X-Files I Want to Believe parents guide

X-Files I Want to Believe Parent Review

Overall C-

Reprising their roles from the successful TV series, Special Agents Fox Mulder (David Duchovny) and Dana Scully (Gillian Anderson) use their skills to investigate another paranormal mystery.

Violence D
Sexual Content C+
Profanity C
Substance Use C+

X-Files I Want to Believe is rated PG-13 The MPAA has rated The X-Files: I Want To Believe PG-13 for violent and disturbing content and thematic material.

Movie Review

For seasoned followers of The X-Files, this latest venture of Fox Mulder (David Duchovny) and Dana Scully (Gillian Anderson) may be a refreshing break from reruns of the TV program, which ended in 2002. (Luckily for fans, The X-Files was the first TV show to be released on DVD.) However, for those who missed out on the series, this second big screen adaptation gives only snippets of back-story, which may leave many viewers lost in the dark in more ways than one. (The first X Files movie released in 1998.)

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As the story opens, Scully is working as a doctor in a Catholic-run hospital. She has a young patient (Marco Niccoli) suffering from a rare brain disease. Despite the severity of his condition, she is determined to explore every possible cure option. The religious head of the hospital (Adam Godley), however, is pushing the parents (Carrie Ruscheinsky, Spencer Maybee) to rely on their faith rather than medical intervention.

Meanwhile, Mulder lives an isolated, hermit-like life in order to avoid prosecution from government officials. But the two former partners are reunited when Agent Dakota Whitney (Amanda Peet) seeks out their help. Another FBI officer has gone missing and a psychic (Billy Connolly) has come forward claiming to have visions of where she is. While Whitney and her fellow agent, Mosley Drummy (Xzibit) could use some help in locating Monica Bannan (Xantha Radley), they are skeptical about the revelations.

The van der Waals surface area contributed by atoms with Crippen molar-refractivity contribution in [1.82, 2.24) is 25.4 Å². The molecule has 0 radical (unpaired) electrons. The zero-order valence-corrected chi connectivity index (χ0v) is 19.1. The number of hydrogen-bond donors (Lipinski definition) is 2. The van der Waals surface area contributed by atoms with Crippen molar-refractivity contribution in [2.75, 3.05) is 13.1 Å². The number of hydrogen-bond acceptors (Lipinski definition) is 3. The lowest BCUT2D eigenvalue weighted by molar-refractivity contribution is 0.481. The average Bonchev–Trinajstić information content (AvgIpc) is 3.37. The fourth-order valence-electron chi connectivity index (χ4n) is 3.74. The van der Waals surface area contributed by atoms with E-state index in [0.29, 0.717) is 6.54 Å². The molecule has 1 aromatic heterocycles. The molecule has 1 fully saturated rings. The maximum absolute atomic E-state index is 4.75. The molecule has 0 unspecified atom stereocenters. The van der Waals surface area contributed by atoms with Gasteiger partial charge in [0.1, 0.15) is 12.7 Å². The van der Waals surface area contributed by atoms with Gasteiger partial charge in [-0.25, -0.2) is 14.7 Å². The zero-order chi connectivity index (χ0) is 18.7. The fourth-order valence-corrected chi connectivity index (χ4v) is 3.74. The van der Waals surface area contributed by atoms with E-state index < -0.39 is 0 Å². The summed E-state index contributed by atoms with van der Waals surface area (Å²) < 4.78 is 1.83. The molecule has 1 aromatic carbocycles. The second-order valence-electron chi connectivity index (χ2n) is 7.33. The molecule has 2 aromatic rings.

Unfortunately, the reunion of the ex-colleagues doesn't happen without their old differences resurfacing. Although Mulder is quick to trust the clairvoyant's premonitions, Scully is far more skeptical, especially when she discovers the "visionary" is a former priest who sexually assaulted dozens of innocent alter boys.

But as reports of missing persons begin to multiply in the small West Virginia hamlet where Bannan went missing, the investigators stumble upon a dumping ground of severed limbs, thanks in part to Father Joe's directions. The unearthing of the appendages along with depictions of decomposing corpses, bloody body parts, surgical procedures and gruesome injuries, gives this film a decidedly sinister feel. Other concerns for family viewers may be the negative religious and homosexual depictions, repeated profanities and scenes of smoking.

Viewing this film without the benefit of being a devotee put me at a definite disadvantage, yet considering how long it's been since the program ended, this film needs to stand on it's own. Weltering in gory scenes of carnage and savage experimental activities, the movie may want me to believe in the power of the paranormal and the endless allure of the series. But, like Scully, I'm a skeptic.

Starring David Duchovny, Gillian Anderson, Amanda Peet, Billy Connolly.. Theatrical release July 24, 2008. Updated

Get details on profanity, sex and violence in X-Files I Want to Believe here.

X-Files I Want to Believe Parents Guide

What events from the past drive both Scully and Mulder to pursue the antagonist in this story? How can our former experiences influence current decisions?

One patient accuses Scully of being unable to understand her plight because she is not a mother. How does this woman’s lack of knowledge impact the doctor? How can insufficient information lead to incorrect judgments about another person’s life or choices?

Can negative portrayals of religious figures or other minorities promote misconceptions?